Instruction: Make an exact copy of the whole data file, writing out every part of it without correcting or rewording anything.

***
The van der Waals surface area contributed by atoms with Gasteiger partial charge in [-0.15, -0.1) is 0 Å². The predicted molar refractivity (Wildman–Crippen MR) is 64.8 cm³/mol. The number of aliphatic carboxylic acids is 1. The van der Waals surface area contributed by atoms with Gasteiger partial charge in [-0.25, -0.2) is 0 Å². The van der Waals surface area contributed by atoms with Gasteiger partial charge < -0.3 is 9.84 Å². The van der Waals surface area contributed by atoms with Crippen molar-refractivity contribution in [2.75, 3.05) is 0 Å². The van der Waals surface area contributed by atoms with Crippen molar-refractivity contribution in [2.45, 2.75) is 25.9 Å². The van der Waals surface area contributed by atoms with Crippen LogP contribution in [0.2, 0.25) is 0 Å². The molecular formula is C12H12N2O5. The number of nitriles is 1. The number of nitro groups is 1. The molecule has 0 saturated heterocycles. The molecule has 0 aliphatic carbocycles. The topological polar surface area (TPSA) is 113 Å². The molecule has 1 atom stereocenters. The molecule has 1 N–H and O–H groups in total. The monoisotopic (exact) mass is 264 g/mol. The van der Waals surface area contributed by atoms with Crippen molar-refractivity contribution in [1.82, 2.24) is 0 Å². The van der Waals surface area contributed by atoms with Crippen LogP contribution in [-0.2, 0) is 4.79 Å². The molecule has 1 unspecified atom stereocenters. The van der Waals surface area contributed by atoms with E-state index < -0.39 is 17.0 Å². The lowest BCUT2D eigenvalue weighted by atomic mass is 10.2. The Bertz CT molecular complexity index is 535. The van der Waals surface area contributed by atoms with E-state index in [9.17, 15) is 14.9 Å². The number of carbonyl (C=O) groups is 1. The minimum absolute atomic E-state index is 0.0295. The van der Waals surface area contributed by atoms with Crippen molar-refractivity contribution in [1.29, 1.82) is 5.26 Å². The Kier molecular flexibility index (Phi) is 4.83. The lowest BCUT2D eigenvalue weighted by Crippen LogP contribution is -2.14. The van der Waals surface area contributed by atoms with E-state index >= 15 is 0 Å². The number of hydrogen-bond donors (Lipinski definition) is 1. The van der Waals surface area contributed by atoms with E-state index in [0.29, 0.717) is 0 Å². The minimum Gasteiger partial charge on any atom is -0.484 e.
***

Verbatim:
The van der Waals surface area contributed by atoms with Gasteiger partial charge in [-0.15, -0.1) is 0 Å². The predicted molar refractivity (Wildman–Crippen MR) is 64.8 cm³/mol. The number of aliphatic carboxylic acids is 1. The van der Waals surface area contributed by atoms with Gasteiger partial charge in [-0.25, -0.2) is 0 Å². The van der Waals surface area contributed by atoms with Gasteiger partial charge < -0.3 is 9.84 Å². The van der Waals surface area contributed by atoms with Crippen molar-refractivity contribution in [2.75, 3.05) is 0 Å². The van der Waals surface area contributed by atoms with Crippen molar-refractivity contribution in [2.45, 2.75) is 25.9 Å². The van der Waals surface area contributed by atoms with Crippen LogP contribution in [0.2, 0.25) is 0 Å². The molecular formula is C12H12N2O5. The number of nitriles is 1. The number of nitro groups is 1. The molecule has 0 saturated heterocycles. The molecule has 0 aliphatic carbocycles. The topological polar surface area (TPSA) is 113 Å². The molecule has 1 atom stereocenters. The molecule has 1 N–H and O–H groups in total. The monoisotopic (exact) mass is 264 g/mol. The van der Waals surface area contributed by atoms with Crippen molar-refractivity contribution in [1.82, 2.24) is 0 Å². The van der Waals surface area contributed by atoms with Crippen LogP contribution in [-0.2, 0) is 4.79 Å². The molecule has 1 unspecified atom stereocenters. The van der Waals surface area contributed by atoms with E-state index < -0.39 is 17.0 Å². The lowest BCUT2D eigenvalue weighted by atomic mass is 10.2. The Bertz CT molecular complexity index is 535. The van der Waals surface area contributed by atoms with E-state index in [9.17, 15) is 14.9 Å². The number of carbonyl (C=O) groups is 1. The minimum absolute atomic E-state index is 0.0295. The van der Waals surface area contributed by atoms with Crippen molar-refractivity contribution in [1.29, 1.82) is 5.26 Å². The Kier molecular flexibility index (Phi) is 4.83. The lowest BCUT2D eigenvalue weighted by Crippen LogP contribution is -2.14. The van der Waals surface area contributed by atoms with E-state index >= 15 is 0 Å². The number of hydrogen-bond donors (Lipinski definition) is 1. The van der Waals surface area contributed by atoms with E-state index in [0.29, 0.717) is 0 Å². The minimum Gasteiger partial charge on any atom is -0.484 e.